Saturday, January 29, 2011

U.S. Supreme Court Prohibits Retaliating Against Third-Parties in the Workplace


U.S. Supreme Court Prohibits Retaliating Against Third-Parties in the Workplace

By Lionel M. Schooler

INTERACTIONS WITH “RELATED” EMPLOYEES. Employers who employ more than one family member or someone with a close relationship to another co-worker must now exercise caution in its workplace relationships with such employees.

This is because in a decision styled Thompson v. North AmericanStainless L.P., the United States Supreme Court announced onJanuary 24, 2011, an expansion of the “anti-retaliation” component of Title VII of the 1964 Civil Rights Act. This decision imposes new limits on employers’ right to take disciplinary actions against third-party employees who are “related” to co-workers who complain about discriminatory practices in the workplace.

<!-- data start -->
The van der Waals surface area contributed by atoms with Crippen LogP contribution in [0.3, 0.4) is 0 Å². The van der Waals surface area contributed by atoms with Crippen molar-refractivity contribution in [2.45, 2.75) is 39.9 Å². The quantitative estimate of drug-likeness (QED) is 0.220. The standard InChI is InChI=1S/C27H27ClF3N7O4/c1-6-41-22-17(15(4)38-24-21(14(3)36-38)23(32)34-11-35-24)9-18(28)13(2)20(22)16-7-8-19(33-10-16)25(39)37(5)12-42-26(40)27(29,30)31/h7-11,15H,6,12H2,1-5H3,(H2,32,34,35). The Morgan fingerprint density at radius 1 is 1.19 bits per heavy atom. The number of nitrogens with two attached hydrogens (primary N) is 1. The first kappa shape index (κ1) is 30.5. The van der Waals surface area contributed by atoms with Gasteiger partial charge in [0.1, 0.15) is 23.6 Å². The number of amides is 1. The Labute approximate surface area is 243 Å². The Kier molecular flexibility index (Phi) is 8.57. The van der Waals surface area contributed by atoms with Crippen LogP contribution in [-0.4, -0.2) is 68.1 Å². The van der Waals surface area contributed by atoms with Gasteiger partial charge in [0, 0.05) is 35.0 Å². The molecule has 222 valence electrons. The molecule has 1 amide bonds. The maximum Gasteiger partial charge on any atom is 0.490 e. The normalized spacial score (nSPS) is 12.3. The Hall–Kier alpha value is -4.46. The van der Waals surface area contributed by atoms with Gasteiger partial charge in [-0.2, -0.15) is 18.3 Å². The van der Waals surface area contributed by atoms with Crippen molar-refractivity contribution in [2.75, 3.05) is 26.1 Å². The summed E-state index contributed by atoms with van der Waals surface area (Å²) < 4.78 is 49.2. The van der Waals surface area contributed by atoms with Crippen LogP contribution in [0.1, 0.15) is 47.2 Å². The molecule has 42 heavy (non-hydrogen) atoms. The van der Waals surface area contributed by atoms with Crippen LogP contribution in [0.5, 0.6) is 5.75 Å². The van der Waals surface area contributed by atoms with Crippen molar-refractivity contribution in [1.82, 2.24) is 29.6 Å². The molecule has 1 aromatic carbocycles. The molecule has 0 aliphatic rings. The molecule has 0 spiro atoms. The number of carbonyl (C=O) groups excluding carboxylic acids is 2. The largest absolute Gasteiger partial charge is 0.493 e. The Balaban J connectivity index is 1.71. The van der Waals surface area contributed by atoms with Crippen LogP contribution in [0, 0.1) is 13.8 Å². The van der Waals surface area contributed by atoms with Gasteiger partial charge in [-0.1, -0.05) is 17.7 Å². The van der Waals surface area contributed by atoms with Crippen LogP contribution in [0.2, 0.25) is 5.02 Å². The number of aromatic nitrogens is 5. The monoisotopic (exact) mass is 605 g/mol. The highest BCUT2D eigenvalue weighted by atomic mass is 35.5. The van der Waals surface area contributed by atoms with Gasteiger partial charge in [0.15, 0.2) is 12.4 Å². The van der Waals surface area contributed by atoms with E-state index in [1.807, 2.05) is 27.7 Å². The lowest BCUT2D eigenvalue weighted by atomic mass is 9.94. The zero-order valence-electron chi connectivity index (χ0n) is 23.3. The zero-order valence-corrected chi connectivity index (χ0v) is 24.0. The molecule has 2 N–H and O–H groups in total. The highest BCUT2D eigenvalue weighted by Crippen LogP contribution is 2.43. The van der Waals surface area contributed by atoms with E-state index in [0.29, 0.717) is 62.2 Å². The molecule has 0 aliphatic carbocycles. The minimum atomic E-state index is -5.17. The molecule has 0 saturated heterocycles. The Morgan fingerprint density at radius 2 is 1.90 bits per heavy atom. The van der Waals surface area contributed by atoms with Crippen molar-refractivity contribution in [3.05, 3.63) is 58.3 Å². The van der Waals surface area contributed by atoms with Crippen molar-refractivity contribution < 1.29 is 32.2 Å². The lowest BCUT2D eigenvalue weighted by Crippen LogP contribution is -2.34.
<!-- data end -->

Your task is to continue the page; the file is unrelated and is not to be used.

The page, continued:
The impact of this decision (as explained below) will be that when one employee makes a charge of discrimination under Title VII against the employer, employers will need to avoid any conduct against an individual who is “related” to that complaining co-worker that could violate Title VII’s anti-retaliation provision.

THE DECISION IN THE THOMPSON CASE. In the Thompson case,Miriam Regalado filed a charge of sex discrimination against her employer. At the time both she and her fiancé, Eric Thompson,worked for the employer. Within three weeks of having been notified by the Equal Employment Opportunity Commission (EEOC)that Ms. Regalado had filed such a charge, the employer fired Mr.Thompson.